David led the afternoon session talking about developments for the year including release 3 where ‘Improvement’, ‘Integration’ and ‘Collaboration & Community’ were all key elements. Greater integration with other services such as JUSP, ELCat, link resolvers etc are essential to making KB+ more effective and fitting more closer with the requirements and workflows of institutions. Building on the key theme of the day of encouraging institutions to communicate and collaborate we were divided into groups and worked on an exercise to provide user stories on how institutions would like to be communicated with and on what topics.These stories will provide the developers with valuable insight with regards to new features in KB+

The value of the KB+ lies within the knowledge and experience of the community it serves and therefore we are keen to hear from institutions about their workflows, requirement, suggestions and possible collaborations.

Maximising the Knowledge Base

Last week we completed three days of meetings in London (6-9 July) bringing together expertise from the JISC Collections KB+ and Global Open Knowledgebase (GOKb – http://gokb.org/) project partners from North Carolina State University and the University of Pennsylvania plus technology partners Knowledge Integration (http://www.k-int.com).

GOKb was funded in June 2012 by the Andrew W. Mellon Foundation to build a community-sourced knowledgebase for access to e-resource metadata. It aims to enhance the supply chain lifecycle for libraries in managing e-resources, mobilizing community effort to add quality, timeliness and economies to the library management environment. The project is a joint international initiative between Kuali OLE partners (including Chicago, Duke, Penn and NC State) and JISC Collections.

The UK KB+ project is focused primarily on developing trusted data and workflows for locally negotiated e-resource packages. KB+ recognizes the value of the GOKb international effort in establishing the same quality of data for global titles and packages, covering e-journals and looking beyond to e-books.

The two projects are therefore working together in detail to address globally-identified operational problems, including common transfer formats (KBART-based), data models, rules engine and re-use of the Kuali OLE Document Store repository (https://wiki.kuali.org/display/OLE/OLE+DocumentStore).

The meeting was focused on defining key joint tasks for coming months:

  • Identification and classification of sources of periodic information within the publishing supply chain – for example publisher title lists. Whilst this may sound obvious and straightforward, practitioners are keenly aware of issues regarding format, content and provenance that differ from source to source.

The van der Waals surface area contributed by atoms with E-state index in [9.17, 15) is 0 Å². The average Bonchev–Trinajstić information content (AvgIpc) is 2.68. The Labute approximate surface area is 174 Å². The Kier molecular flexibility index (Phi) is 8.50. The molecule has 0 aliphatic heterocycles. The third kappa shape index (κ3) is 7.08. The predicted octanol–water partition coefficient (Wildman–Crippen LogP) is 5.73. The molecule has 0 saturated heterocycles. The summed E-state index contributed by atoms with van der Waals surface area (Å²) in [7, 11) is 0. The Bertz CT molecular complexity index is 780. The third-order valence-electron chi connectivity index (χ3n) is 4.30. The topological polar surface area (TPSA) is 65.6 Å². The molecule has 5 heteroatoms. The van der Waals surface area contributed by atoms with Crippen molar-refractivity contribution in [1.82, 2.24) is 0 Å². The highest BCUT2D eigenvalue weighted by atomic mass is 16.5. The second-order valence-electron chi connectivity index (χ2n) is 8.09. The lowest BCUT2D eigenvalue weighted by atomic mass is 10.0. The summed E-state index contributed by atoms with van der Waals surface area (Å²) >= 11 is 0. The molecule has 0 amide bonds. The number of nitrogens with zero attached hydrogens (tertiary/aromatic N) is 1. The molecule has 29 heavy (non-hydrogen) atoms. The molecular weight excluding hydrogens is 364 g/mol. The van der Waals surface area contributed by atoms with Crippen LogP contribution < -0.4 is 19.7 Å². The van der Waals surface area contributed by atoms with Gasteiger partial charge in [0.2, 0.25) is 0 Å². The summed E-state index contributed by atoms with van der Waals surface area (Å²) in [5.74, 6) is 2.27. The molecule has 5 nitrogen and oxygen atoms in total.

• Definition of rules and remedial actions relating to the processing of source data – which will range from format standardisation (such as dates) to much more complex update conditions.
  • Specification of an end to end process model and toolset to ingest, transform and process updates with a minimum of human intervention, whilst recognizing the points at which such expertise will be essential (at least in the formative period of operation where rules will need to be optimised and ‘learned’ by the system).
  • Design of a shared data model so that KB+ and GOKb are able to share code (such as the rules base), to present a one-stop approach to import/export in common formats and to identify opportunities for shared services based on once-only management of data.

The partners left London sensing there is even greater scope for collaboration and shared services than was originally envisaged. The challenge will be to convert that opportunity into quality data, code and services, starting with the next joint working group in Chicago in August.

David Kay

KB+ and GOKb project teams in discussion

International links

The Project also has links with other international Knowledge base initiatives such as GoKB initiative in the United States looking to pull together global level publication information. Kristin Antelman from North Carolina State University is part of the Community Advisory Group (CAG) and she recently wrote: “Both KB+ and GOKb are about knowing what we (libraries) have so that we can get our resources to our users, and working together to accomplish that. This is far from an easy problem but it makes total sense to own this problem and to solve it.”